[Reader-list] The recent big news - Corruption (with an Islamic tinge)

Rakesh Iyer rakesh.rnbdj at gmail.com
Sat Sep 12 17:41:57 IST 2009

Source: Outlook

Link: http://www.outlookindia.com/article.aspx?261789


*Wakf Scam

*Allah’s Left The Building

*Meant for Muslim welfare, Wakf lands are being sold for a song by its
 Saba Naqvi<http://www.outlookindia.com/peoplefnl.aspx?pid=3900&author=Saba+Naqvi>

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    Wakf Deconstructed

   - *‘To tie down’* is the literal meaning of the Arabic word Wakf. It's
   used across the Muslim world to denote property donated by individuals and
   institutions in the name of Allah for the benefit of the poor in the
   - *800 years* is how old the institution of Wakf is in India. It began
   when Muslim rulers donated huge lands for charity.
   - *3,00,000* is the approximate number of registered Wakf properties in
   - *4 lakh acres* is the land Wakf properties account for. According to
   the deputy chairman of the Rajya Sabha, K. Rahman Khan, this makes the board
   the third-largest landholder after the railways and defence.
   - *35* is the number of Wakf boards in India, many of them non-functional
   - *5* is the minimum number of members a board must have. The number,
   however, varies according to the Muslim population of a state. Members are
   nominated by ruling parties in each state.
   - *Wakf Acts* The 1954 and 1995 central laws endow huge powers with the
   state governments that set up and run Wakf boards in their states


Modus Operandi

*Outright sale*

   - Builder or businessman identifies a Wakf property
   - They approach members of the board
   - The land is sold for a pittance
   - Board members get their cut

*Cheap rent*

   - Happens in states where outright sale is not encouraged
   - Builder/ businessman approaches board members
   - The land is given on a ridiculously low lease
   - Land use is changed to facilitate commercial exploitation
   - Members pocket their cuts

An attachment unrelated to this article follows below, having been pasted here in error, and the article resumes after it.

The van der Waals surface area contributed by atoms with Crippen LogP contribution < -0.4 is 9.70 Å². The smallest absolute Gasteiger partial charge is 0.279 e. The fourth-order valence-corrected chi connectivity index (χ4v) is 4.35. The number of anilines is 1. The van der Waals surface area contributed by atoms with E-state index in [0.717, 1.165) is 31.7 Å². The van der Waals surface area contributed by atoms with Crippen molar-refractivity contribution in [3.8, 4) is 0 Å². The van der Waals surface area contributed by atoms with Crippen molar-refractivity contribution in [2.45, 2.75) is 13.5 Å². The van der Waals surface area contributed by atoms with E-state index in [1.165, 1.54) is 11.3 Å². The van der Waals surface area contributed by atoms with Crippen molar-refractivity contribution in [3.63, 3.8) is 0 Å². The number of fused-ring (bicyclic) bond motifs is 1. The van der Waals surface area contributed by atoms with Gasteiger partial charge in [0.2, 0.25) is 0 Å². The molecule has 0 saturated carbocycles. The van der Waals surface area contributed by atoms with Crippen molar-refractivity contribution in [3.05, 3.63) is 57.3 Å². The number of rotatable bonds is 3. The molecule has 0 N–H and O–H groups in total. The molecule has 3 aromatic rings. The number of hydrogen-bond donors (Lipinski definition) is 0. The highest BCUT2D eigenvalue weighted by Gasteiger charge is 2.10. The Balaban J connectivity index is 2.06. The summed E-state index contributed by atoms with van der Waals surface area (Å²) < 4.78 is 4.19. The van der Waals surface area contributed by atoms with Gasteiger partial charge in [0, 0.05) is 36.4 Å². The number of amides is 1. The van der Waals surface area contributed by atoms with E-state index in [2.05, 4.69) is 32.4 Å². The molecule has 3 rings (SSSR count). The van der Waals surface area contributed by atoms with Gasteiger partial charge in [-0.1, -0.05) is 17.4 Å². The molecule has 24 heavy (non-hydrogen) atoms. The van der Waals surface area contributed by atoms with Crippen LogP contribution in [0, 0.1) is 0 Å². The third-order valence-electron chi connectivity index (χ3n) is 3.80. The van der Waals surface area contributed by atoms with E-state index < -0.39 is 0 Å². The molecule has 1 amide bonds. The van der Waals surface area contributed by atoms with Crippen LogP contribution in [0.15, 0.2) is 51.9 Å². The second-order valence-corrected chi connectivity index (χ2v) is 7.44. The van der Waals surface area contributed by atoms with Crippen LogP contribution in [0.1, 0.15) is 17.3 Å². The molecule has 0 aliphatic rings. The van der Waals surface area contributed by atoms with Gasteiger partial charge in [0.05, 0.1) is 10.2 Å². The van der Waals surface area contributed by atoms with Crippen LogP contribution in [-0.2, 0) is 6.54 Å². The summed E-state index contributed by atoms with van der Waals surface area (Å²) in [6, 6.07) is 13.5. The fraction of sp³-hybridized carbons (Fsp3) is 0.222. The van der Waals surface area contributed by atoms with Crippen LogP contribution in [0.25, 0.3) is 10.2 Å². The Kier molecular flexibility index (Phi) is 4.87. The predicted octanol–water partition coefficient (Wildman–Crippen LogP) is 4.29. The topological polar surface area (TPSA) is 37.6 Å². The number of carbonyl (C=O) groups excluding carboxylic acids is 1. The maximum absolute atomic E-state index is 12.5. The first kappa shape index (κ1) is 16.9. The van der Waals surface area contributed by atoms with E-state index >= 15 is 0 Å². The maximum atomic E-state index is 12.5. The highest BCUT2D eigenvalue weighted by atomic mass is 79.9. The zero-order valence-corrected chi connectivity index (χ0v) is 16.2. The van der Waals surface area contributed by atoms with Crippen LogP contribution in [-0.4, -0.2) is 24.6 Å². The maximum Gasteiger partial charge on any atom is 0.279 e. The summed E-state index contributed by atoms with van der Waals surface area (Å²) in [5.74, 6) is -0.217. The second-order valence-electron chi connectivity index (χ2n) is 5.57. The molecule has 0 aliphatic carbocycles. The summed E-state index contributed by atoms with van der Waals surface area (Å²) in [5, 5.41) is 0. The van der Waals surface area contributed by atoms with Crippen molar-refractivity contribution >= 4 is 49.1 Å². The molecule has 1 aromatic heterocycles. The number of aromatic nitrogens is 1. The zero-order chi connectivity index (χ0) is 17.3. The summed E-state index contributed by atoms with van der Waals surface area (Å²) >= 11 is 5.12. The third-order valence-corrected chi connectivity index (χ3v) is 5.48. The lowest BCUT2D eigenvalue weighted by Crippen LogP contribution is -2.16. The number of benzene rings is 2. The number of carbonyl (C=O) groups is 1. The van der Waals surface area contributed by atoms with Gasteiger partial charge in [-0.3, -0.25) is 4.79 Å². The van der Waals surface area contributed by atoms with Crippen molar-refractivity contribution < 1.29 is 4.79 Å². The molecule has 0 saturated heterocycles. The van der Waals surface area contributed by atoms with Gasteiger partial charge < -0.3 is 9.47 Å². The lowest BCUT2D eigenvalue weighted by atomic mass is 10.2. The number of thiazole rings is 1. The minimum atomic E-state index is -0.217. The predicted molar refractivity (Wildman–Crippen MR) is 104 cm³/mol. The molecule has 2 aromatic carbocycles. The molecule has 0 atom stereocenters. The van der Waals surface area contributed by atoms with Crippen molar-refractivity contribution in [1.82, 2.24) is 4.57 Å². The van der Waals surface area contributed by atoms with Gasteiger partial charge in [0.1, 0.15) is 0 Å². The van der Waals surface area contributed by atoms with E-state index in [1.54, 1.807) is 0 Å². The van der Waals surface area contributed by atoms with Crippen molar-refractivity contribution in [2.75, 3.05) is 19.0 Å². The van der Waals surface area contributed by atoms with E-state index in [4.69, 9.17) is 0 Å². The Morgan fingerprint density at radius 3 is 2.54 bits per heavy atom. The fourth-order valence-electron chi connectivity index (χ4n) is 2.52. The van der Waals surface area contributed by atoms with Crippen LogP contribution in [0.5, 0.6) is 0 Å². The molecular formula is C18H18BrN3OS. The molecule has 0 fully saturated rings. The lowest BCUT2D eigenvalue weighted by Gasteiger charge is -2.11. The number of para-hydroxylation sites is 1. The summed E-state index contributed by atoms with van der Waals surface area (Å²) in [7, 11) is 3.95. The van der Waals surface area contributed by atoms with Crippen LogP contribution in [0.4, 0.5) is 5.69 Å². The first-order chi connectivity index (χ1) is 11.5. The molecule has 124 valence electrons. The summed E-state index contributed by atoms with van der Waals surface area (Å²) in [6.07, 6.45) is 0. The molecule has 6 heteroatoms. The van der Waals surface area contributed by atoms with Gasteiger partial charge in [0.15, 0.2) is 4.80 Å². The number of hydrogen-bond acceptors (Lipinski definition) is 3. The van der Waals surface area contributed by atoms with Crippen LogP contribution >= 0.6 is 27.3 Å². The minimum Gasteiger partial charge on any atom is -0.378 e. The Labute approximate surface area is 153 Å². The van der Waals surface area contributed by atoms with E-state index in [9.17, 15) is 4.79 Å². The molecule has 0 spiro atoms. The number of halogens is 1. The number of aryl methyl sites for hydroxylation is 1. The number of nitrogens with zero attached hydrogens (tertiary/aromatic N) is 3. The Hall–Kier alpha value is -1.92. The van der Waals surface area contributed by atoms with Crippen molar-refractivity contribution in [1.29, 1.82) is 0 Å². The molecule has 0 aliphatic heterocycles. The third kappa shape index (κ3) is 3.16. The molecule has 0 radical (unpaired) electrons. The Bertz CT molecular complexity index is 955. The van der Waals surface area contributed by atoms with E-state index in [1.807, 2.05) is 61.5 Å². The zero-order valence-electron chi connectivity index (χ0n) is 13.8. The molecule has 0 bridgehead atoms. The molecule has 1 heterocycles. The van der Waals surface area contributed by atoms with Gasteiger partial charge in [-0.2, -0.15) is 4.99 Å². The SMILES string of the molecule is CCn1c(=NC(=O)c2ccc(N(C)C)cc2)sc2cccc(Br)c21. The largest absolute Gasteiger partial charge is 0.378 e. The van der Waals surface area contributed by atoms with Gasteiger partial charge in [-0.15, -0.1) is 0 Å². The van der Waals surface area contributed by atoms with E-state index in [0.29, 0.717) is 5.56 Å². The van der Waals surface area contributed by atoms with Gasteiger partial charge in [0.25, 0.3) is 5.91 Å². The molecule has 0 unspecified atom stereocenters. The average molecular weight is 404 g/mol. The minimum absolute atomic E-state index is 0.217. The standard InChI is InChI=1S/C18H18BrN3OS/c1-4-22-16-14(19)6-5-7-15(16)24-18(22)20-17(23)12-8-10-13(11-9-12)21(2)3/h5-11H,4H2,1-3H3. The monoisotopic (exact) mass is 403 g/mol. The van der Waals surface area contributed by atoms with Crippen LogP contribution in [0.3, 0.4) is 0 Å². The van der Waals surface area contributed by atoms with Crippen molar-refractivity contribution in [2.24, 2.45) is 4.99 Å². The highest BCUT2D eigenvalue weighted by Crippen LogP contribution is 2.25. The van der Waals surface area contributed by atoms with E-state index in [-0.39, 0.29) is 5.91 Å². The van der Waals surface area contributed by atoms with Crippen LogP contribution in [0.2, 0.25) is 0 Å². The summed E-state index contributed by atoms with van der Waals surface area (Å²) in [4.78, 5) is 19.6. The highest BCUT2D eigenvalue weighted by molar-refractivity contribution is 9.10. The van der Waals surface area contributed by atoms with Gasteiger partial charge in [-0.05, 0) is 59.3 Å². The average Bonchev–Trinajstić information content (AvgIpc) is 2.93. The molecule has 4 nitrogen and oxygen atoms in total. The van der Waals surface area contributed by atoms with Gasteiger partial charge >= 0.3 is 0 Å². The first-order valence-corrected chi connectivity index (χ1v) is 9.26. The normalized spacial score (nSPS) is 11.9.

*Allegations against the board*

   - Although Wakf is a national resource to be used to develop institutions
   and earn income for Muslims, it is so terribly managed that it is the only
   system where virtually no accountability is demanded
   - Cases of blatant corruption abound. Land is sold off for buildings,
   hotels, malls or factories for a pittance or given out for shockingly low
   rents to commercial interests.
   - The boards have become an avenue for political patronage. Muslims who
   cannot be accommodated in ministries are sent off here. They mostly never do
   anything for the community. In most cases, they are hand-in-glove with the
   land mafia and encroachers.
   - The "Islam in danger" sentiment is crudely raised to hoodwink the
   Muslim public and stop any real scrutiny of the functioning of boards, whose
   members are out to make a fast buck
   - Ironically, Wakf boards keep claiming properties protected by the ASI
   as "living" religious shrines. In many cases, there is a clear monetary
   incentive under the guise of religion.
   - The mess in the boards is also a reflection of the apathy of state
   governments. Many have not constituted boards; none have carried out a
   survey of Wakf properties as required by the 1995 Act.
   - As a result of this mess, 70 per cent of Wakf properties are encroached
   upon, often in connivance with board members or government department

*Allow encroachments*

   - The board covertly encourages Muslims to encroach on a monument. Friday
   prayers begin to be held on a regular basis. Wakf board then attempts to
   make it a ‘living’ place of worship. Very often, the encroachers are board
   members or persons acting on their behalf.
   - Later  surrounding land is sold/ leased as  private property for
   commercial  purposes.